During the summer, day-long sail and snorkel trips aboard ships moored at the Key West Historic Pier are available. We didn’t think the snorkeling close to shore was very good and this is a fun alternative. Key West Attractions markets a number of Key West’s main attractions and several boats, so it’s easy to check their website for the latest offers. Families can also stroll down Duval Street and stop at one of the many kiosks offering packaged tours to review their choices. (If it rains like it did at our visit, sailings are canceled.)

Dry Tortugas National Park

One full-day excursion from Key West we did not try is to the Dry Tortugas National Park, so-named by explorer Ponce de Leon who found turtle meat aplenty for his sailors, but no potable water back in 1513. There are several guided catamaran tours; the 70-mile (113 km) trip west into the Atlantic takes about two hours. The islands, known for their variety of wildlife, are also accessible by scheduled ferry service (contact Yankee Freedom – 305/294-7009; 800/634-0930 for schedules), organized motor boat tours or by chartered seaplane (contact Key West Seaplane Charters – 305/293-9300 for information). History buffs can see Fort Jefferson, a Civil War era project which became a bird refuge in 1908, while snorkelers and divers relish the abundant staghorn coral, French angelfish, loggerhead turtles and rare birds. There’s a bargain renovated, primitive campground.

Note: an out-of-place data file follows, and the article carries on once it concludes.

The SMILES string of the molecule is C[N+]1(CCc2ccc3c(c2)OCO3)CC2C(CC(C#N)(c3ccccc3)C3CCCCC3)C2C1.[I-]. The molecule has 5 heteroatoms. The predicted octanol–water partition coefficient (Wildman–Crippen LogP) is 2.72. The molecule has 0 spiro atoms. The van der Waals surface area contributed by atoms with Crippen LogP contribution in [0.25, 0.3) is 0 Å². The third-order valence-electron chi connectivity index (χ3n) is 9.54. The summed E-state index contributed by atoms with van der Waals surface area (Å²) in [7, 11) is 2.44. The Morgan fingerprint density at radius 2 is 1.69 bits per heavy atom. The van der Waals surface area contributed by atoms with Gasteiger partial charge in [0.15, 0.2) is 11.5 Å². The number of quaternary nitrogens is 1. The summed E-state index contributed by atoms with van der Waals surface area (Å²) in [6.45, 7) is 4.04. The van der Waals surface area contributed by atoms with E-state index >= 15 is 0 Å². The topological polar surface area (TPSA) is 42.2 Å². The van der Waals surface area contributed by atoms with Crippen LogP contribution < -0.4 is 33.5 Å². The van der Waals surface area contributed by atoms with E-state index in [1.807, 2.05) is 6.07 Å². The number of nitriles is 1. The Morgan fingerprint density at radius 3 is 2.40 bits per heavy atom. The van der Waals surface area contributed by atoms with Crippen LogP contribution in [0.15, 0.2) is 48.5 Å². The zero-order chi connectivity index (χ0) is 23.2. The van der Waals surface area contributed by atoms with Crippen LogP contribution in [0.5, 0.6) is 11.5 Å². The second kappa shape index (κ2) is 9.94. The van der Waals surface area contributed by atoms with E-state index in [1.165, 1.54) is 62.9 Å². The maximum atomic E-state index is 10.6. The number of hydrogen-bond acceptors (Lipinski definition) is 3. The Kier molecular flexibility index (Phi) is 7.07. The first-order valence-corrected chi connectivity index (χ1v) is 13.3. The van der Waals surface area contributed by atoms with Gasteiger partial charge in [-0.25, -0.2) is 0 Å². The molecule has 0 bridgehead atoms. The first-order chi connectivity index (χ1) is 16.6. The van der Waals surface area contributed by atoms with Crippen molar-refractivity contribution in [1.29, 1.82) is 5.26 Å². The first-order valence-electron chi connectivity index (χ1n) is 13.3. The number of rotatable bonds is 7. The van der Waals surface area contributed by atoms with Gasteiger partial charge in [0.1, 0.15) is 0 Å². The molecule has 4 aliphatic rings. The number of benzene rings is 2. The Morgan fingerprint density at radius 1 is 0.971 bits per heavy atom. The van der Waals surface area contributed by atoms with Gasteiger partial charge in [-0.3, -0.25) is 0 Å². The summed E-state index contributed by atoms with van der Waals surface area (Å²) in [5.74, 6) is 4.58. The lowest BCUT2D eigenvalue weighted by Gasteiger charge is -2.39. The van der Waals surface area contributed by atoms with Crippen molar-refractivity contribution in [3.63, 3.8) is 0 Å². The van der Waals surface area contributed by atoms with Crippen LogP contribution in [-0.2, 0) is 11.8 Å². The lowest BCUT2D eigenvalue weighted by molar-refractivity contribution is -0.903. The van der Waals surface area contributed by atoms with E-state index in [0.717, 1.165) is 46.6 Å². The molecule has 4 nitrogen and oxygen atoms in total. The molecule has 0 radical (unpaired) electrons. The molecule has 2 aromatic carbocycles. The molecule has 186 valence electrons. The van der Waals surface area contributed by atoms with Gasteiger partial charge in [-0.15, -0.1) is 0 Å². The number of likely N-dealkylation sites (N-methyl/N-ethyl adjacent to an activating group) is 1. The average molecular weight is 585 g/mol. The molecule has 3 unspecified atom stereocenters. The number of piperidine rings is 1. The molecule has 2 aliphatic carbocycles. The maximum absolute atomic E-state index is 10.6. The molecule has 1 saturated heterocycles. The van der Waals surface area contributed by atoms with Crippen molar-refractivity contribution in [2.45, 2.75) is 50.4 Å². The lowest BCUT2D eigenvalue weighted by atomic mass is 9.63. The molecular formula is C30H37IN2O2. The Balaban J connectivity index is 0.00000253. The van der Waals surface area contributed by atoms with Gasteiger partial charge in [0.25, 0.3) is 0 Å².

Getting Around & Getting There

With an historic Old Town that is only 2 miles by 4 miles, Key West is easily seen on foot, but families with younger children and elder members will enjoy one of the sit-down guided tours, particularly in the May to October hot and humid season. The Conch Tour Train and the Old Town Trolley Tours described below are run by the Historic Tours of America.